Problems arise, however, during a power loss. Specifically, if there is a power loss, then both the fan and light source turn off at the same time. In other words, even though the fan includes the noted delay circuit, it still is not energized and thus, cannot rotate the rotor to generate cooling air flow. Consequently, the excess heat generated by the light source can damage the overall system.
In accordance with one aspect of the invention, a fan controller for controlling the rotation of a rotor (with a fan blade) has a current limiting element to control current flow to a capacitive storage apparatus. More specifically, the fan controller has an input for receiving an input voltage, the noted capacitive storage in electrical communication with both rotor circuitry (that controls rotor rotation) and the input, and the noted current limiting element coupled between the input and the capacitive storage. The rotor circuitry is energizable by the input voltage, while, in a similar manner, the capacitive storage is capable of charging by receiving current from the input. The current limiting element at least in part controls current flow from the input to the capacitive storage.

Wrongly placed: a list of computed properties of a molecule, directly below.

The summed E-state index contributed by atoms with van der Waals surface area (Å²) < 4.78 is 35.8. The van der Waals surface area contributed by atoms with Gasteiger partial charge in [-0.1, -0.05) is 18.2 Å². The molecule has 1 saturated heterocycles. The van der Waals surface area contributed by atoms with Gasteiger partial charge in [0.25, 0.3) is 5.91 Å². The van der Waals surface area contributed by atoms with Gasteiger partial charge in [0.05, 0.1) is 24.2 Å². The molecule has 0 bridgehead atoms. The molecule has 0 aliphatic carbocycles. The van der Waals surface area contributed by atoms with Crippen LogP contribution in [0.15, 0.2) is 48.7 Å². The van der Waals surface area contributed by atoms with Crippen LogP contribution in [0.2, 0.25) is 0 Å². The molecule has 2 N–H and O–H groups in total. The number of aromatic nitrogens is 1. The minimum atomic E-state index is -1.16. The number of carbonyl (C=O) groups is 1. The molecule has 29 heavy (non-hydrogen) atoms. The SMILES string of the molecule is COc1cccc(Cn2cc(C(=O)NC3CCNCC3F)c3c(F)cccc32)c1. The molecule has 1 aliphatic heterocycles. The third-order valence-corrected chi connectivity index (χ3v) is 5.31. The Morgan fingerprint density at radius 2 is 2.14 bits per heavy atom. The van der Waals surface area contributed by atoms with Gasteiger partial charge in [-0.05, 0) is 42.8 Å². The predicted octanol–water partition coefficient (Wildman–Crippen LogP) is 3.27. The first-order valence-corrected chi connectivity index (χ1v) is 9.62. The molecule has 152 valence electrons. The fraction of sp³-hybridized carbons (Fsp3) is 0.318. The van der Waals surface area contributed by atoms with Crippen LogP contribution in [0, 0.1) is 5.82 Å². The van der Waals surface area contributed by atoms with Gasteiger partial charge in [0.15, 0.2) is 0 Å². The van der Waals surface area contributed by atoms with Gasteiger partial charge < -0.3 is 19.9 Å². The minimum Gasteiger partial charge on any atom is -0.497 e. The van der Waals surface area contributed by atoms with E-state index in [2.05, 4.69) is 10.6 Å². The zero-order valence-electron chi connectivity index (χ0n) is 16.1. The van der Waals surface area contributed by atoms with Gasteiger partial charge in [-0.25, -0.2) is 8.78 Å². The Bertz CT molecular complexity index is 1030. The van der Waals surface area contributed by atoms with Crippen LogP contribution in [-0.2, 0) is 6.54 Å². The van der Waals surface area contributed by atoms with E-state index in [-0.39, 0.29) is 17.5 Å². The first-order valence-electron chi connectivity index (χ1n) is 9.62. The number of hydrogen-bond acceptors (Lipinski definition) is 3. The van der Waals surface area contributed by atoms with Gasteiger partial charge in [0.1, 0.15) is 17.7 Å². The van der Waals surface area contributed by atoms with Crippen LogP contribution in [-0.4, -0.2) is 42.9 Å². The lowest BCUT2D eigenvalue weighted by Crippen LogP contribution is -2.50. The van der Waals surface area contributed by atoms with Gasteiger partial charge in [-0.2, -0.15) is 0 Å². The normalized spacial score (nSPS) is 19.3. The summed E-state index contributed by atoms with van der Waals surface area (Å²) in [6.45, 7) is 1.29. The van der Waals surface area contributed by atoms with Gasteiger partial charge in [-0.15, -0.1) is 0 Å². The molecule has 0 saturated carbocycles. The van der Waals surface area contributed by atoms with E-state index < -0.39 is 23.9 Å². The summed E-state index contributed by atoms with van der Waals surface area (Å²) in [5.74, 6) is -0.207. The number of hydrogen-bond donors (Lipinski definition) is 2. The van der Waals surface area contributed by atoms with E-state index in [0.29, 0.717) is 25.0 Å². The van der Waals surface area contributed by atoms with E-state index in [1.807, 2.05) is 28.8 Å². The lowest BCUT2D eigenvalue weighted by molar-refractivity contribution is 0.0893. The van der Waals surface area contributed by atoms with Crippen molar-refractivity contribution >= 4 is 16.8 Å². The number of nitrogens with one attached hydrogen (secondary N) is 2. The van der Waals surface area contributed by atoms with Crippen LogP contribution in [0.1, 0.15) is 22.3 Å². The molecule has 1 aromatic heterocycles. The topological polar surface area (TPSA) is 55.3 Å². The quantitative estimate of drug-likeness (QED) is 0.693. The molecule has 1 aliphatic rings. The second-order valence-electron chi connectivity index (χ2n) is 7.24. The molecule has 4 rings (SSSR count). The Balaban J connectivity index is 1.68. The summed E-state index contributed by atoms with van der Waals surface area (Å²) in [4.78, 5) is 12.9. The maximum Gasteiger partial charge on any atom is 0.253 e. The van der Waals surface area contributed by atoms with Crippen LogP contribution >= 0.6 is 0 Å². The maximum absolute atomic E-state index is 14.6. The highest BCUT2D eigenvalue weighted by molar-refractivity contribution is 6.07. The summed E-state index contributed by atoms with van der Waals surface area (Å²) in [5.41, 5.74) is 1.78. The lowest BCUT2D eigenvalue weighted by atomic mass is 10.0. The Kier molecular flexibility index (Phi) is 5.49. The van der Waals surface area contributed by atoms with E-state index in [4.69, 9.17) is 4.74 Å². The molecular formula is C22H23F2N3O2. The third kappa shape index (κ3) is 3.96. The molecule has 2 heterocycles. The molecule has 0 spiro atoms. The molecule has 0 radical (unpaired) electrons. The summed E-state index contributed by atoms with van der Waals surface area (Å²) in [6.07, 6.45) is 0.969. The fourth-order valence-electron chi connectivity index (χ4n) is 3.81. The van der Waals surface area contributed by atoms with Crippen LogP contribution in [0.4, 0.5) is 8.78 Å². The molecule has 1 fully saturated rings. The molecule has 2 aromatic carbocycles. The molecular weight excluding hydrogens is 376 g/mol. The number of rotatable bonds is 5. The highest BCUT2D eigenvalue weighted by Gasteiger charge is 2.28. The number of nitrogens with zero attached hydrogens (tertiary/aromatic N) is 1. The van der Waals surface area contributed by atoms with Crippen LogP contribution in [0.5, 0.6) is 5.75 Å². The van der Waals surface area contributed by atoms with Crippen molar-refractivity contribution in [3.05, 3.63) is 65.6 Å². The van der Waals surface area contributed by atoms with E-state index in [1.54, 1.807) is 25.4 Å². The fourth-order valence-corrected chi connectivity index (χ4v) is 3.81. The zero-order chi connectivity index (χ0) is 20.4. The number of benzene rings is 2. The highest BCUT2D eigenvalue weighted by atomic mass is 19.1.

In illustrative embodiments, the current limiting element is configured to control current flow from the input to the capacitive storage at least in part as a function of the amount of current required to be drawn by the rotor circuitry. Moreover, among other things, the current limiting element may include a PTC, or an adjustable linear voltage/current regulator. Additionally, the capacitive storage may have a plurality of series capacitors. In some embodiments, the current limiting element is configured to ensure that the rotor circuitry has sufficient current to rotate the rotor when the storage element is storing power. In some such embodiments, the rotation should be sufficient to permit the fan to provide appropriate air flow for a given application.